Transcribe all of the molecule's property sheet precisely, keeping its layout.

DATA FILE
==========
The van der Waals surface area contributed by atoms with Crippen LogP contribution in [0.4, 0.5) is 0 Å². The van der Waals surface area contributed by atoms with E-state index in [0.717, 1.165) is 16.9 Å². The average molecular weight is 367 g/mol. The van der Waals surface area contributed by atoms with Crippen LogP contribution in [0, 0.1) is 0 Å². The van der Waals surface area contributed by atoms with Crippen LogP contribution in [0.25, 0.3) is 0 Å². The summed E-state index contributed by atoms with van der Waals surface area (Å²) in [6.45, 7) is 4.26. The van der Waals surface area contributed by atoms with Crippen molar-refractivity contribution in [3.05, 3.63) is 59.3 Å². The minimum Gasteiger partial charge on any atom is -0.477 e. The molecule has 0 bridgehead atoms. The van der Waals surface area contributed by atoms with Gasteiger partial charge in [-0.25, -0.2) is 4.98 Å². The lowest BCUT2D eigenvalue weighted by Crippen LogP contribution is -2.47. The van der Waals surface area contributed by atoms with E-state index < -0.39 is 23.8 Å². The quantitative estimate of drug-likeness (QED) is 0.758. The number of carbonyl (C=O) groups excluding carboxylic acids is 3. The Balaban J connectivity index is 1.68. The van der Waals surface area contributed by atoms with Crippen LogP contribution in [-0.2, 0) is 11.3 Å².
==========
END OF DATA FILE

The van der Waals surface area contributed by atoms with Crippen LogP contribution in [0.4, 0.5) is 0 Å². The van der Waals surface area contributed by atoms with E-state index in [0.717, 1.165) is 16.9 Å². The average molecular weight is 367 g/mol. The van der Waals surface area contributed by atoms with Crippen LogP contribution in [0, 0.1) is 0 Å². The van der Waals surface area contributed by atoms with Crippen LogP contribution in [0.25, 0.3) is 0 Å². The summed E-state index contributed by atoms with van der Waals surface area (Å²) in [6.45, 7) is 4.26. The van der Waals surface area contributed by atoms with Crippen molar-refractivity contribution in [3.05, 3.63) is 59.3 Å². The minimum Gasteiger partial charge on any atom is -0.477 e. The molecule has 0 bridgehead atoms. The van der Waals surface area contributed by atoms with Gasteiger partial charge in [-0.25, -0.2) is 4.98 Å². The lowest BCUT2D eigenvalue weighted by Crippen LogP contribution is -2.47. The van der Waals surface area contributed by atoms with E-state index < -0.39 is 23.8 Å². The quantitative estimate of drug-likeness (QED) is 0.758. The number of carbonyl (C=O) groups excluding carboxylic acids is 3. The Balaban J connectivity index is 1.68. The van der Waals surface area contributed by atoms with Crippen LogP contribution in [-0.2, 0) is 11.3 Å².